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“The One I Love” Offers A New Perspective On Commitment

“The One I Love” Offers A New Perspective On Commitment

Shot in 15 days, “The One I Love,” directed by Charlie McDowell and written by Justin Lader tells the simple, and unfortunate story of Sophie (Elizabeth Moss) and Ethan’s (Mark Duplass) deteriorating marriage. As the couple retreats to a secluded ranch to rekindle the romance, they encounter duplicates of themselves. Although it sounds a little strange, it offers a different perspective on highly talked about subjects: commitment and love.

Communication is a major theme through the film. The tension grows as Sophie distances herself further from Ethan by choosing not to process her thoughts out loud. Due to the film’s visual simplicity, it relies heavily on dialogue and body language. Sophie contributes her marriage’s unhappiness to her husband’s failures, one being adultery. However, Sophie chose to work through this conflict, and instead of recognizing her decision to do so and working to move on from it herself, she uses Ethan 2.0 to passive aggressively upset and offend her Ethan. This particular situation touches on the way a lot of relationships communicate when one person is unable to climb over a barrier, and instead resorts to being verbally volatile and playing the victim. What differs from this perspective on relationships in comparison to many other films, articles, or blogs that overload us with advice is that this movie takes a very realistic look at where most relationships will go. Maybe not the cheating aspect, but the frustration and patience that comes with trying to maintain a strong relationship, because a lot of times it can be difficult. This movie shuts down the notion that successful relationships are those that are able to relight the spark.

This film is also questioning our idea of personal happiness. Divorce has been common in the last couple of decades, and in no way am I judging anyone who’s gone through such a stressful, upsetting thing. However, the movie looks at how easy it can be to toss someone to the side when we are frustrated and find someone new. New is exciting, intriguing, and gives us a reason to get out of bed in the morning because it relates to exploring and experiencing feelings we tend to strive for with someone else. We see this when Sophie sneaks off to the guesthouse while her Ethan claims he’s heading to the store to pick up dinner. We live in a society that tells us to attain personal happiness. And we’ve taken advantage of that goal by allowing ourselves to push many of the people around us away after the exciting stages of growth are past us. And to be clear, I’m not advocating for people to stick around with people who don’t support the person they are. But we have a tendency to shy away when people around us go through a particularly rough time. It can be exhausting, and upsetting, therefore justifying our actions in leaving that person behind. This is seen through Sophie’s actions to cling to the new Ethan, leaving her Ethan behind to deal with his self-doubt.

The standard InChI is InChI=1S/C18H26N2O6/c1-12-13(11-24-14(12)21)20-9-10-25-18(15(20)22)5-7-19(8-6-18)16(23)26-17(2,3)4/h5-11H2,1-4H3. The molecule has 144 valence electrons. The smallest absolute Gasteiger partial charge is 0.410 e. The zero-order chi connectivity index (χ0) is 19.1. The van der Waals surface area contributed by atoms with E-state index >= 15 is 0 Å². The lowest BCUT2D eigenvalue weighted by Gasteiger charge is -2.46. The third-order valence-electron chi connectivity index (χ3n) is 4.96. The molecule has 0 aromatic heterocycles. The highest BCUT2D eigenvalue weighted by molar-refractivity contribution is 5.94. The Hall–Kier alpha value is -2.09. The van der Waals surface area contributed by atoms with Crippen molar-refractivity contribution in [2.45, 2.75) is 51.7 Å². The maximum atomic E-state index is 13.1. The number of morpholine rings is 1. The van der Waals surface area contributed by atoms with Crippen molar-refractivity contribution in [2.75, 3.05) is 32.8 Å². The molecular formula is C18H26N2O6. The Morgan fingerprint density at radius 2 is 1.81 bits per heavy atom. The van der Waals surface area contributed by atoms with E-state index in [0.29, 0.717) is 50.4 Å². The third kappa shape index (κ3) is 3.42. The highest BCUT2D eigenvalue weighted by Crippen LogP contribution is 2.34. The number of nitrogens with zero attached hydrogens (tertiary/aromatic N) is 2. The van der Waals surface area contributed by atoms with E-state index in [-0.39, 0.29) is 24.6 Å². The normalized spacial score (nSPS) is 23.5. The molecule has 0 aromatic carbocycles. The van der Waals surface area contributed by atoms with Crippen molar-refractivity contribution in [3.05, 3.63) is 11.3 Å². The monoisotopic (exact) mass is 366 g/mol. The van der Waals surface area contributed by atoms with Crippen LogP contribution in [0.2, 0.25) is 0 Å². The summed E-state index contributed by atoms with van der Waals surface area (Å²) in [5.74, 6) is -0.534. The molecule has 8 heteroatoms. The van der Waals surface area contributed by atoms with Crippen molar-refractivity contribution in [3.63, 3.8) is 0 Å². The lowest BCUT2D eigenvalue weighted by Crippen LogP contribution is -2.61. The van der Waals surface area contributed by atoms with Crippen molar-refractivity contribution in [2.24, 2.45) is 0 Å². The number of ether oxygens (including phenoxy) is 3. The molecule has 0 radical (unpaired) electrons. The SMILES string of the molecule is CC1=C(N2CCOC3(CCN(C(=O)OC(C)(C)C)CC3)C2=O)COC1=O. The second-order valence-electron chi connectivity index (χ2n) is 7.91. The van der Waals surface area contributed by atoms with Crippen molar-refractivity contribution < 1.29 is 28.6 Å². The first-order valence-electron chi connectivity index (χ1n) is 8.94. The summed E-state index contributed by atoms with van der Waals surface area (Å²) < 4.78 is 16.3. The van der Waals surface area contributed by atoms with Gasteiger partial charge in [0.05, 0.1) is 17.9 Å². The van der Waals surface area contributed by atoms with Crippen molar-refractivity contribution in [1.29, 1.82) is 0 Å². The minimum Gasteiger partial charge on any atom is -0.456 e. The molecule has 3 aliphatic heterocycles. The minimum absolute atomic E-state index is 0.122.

We can talk about personal accountability, but that goes hand-in-hand with communication in terms of expressing feelings and thoughts. Sophie takes no accountability for their deteriorating marriage, and it places a great strain on Ethan’s efforts to bring the two together. Is it Sophie’s fault he cheated? Definitely not. But is it Sophie’s fault that after agreeing to move past it, she instead continuously sabotages her decision and efforts towards patching up the issues? Yes. And this is not some stance about how women are in the wrong, or how I’m pushing the idea that men are in the right after they cheat. This is just the way the characters panned out in the film.

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Pushing this idea of communication further, the movie also emphasizes the false perception that successful relationships are those that consistently rekindle the fire (recreating past times, or spending money on gifts and extravagant dinners). This film tells us outright that indeed, those first dates are magical, but relationships are also about enjoying the present as well as future possibilities. By choosing to be in a relationship, you’re recognizing that you’re not going to experience those feelings you get when you meet and begin to experience someone new. And that’s not something to be sad about. One of the satisfying things about being in a committed relationship is familiarity. Being with someone who you can depend on, and having someone that fully supports the person that you are. The fire doesn’t go out necessarily, it maintains itself through continuous appreciation and understanding of your other half. Long-term relationships allow a person to grow as an individual, as long as you have someone supporting you in achieving your goals. And that fire continues when there is this awareness that your significant other is there to support and follow and not hold you back. Dinners and gifts are wonderful, but they are temporary. It’s that support that helps you achieve personal and committal happiness. With “The One I Love,” we see that Sophie does not support Ethan’s individuality, and wishes him to both look and act a particular way. And by the end we witness how unsuccessful that method can be.

The movie is great. Is it the best movie of the year? Probably not. Does it dive deeply into the themes it brought up? Not particularly. But that doesn’t mean it doesn’t allude to them, or ask the audience to engage with them through the characters’ actions. The film was a refreshing take on the realities of a relationship and our ideas of what they should look like.

Samantha
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